Your child will become limp as he or she relaxes into a very deep sleep. Once your child is asleep, you may kiss or gently touch your child before you are escorted to the same-day waiting area.

Can I be with my child during the entire procedure?

Parents are not permitted to remain present during a procedure while a child is anesthetized. The anesthesia team and procedure providers must focus solely on your child to provide the best care possible. While parental support during the pre- and post-procedural time is extremely important, it is not a benefit to your child while he or she is asleep. It is always a concern that a parent may begin to feel faint and require medical attention, which would detract from the care of your child.

My child takes medicines. Can I give them as directed?

In general, medicines can be taken as scheduled with a sip of water. However, staff will call each family one business day prior to the child's scheduled appointment to discuss medicines, and how and when to give them.

What happens if my child has a cold or fever?

If your child has cold symptoms, you should contact the Pediatric Perioperative Program directly at (603) 650-4355. Mild cold symptoms in an otherwise healthy child may not necessarily indicate a need to reschedule the appointment. Symptoms that are concerning include, but are not limited to:

  • A productive cough (coughing something up)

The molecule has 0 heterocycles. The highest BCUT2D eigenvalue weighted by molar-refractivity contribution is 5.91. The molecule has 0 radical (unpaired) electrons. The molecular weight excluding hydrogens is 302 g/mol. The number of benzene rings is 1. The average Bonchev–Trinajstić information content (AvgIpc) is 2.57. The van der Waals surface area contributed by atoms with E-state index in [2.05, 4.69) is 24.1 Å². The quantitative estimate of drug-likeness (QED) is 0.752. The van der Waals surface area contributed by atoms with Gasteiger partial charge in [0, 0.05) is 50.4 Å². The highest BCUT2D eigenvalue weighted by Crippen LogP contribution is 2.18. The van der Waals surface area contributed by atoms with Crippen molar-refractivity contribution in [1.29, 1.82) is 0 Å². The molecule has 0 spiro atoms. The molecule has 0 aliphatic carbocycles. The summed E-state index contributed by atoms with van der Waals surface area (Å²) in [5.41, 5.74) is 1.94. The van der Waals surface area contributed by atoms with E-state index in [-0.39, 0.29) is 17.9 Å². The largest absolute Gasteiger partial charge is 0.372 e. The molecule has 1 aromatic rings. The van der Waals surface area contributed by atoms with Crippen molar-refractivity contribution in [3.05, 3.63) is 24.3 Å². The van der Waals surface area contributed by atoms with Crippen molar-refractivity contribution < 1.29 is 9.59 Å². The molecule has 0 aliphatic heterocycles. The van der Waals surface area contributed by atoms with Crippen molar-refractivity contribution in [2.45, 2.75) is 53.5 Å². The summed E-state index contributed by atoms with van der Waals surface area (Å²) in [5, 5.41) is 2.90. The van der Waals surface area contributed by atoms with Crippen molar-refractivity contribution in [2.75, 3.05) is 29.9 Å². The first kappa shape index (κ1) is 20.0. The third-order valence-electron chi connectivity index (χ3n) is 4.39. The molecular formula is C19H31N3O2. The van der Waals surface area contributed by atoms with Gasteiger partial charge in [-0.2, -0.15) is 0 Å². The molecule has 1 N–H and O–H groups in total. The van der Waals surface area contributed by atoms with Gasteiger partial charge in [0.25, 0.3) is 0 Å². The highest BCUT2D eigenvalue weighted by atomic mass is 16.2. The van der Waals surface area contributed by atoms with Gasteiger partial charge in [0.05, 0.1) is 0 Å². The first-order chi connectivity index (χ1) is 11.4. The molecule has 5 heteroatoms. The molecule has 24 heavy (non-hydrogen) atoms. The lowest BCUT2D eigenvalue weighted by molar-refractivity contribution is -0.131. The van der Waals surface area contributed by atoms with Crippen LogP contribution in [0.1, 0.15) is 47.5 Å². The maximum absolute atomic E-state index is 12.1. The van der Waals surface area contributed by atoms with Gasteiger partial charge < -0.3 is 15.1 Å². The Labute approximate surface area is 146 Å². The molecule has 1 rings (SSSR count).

• Fever
  • Vomiting
  • Having a decrease in normal activity tolerance

Although the assessment of your pediatrician provides helpful information, the final determination is made by the anesthesiologist whether it is safe to proceed with the scheduled appointment.

How will my child awaken from anesthesia?

Everyone's experience is a little different, but in general, children tolerate anesthesia and sedation very well. Some children will wake quickly and may be awake before their families arrive to see them. Other children may remain sleeping for several minutes or hours from the effects of the anesthesia.

Some children may thrash, cry, seem inconsolable, and have difficulty recognizing familiar objects or people. This behavior is not usually related to pain and typically children do not remember it. This wake up is known as "emergence delirium" and will pass with time.

Please do not wake your child. In our experience, children often have a gentler and more comfortable wake up when they wake on their own.

How will my child be after sedation/anesthesia?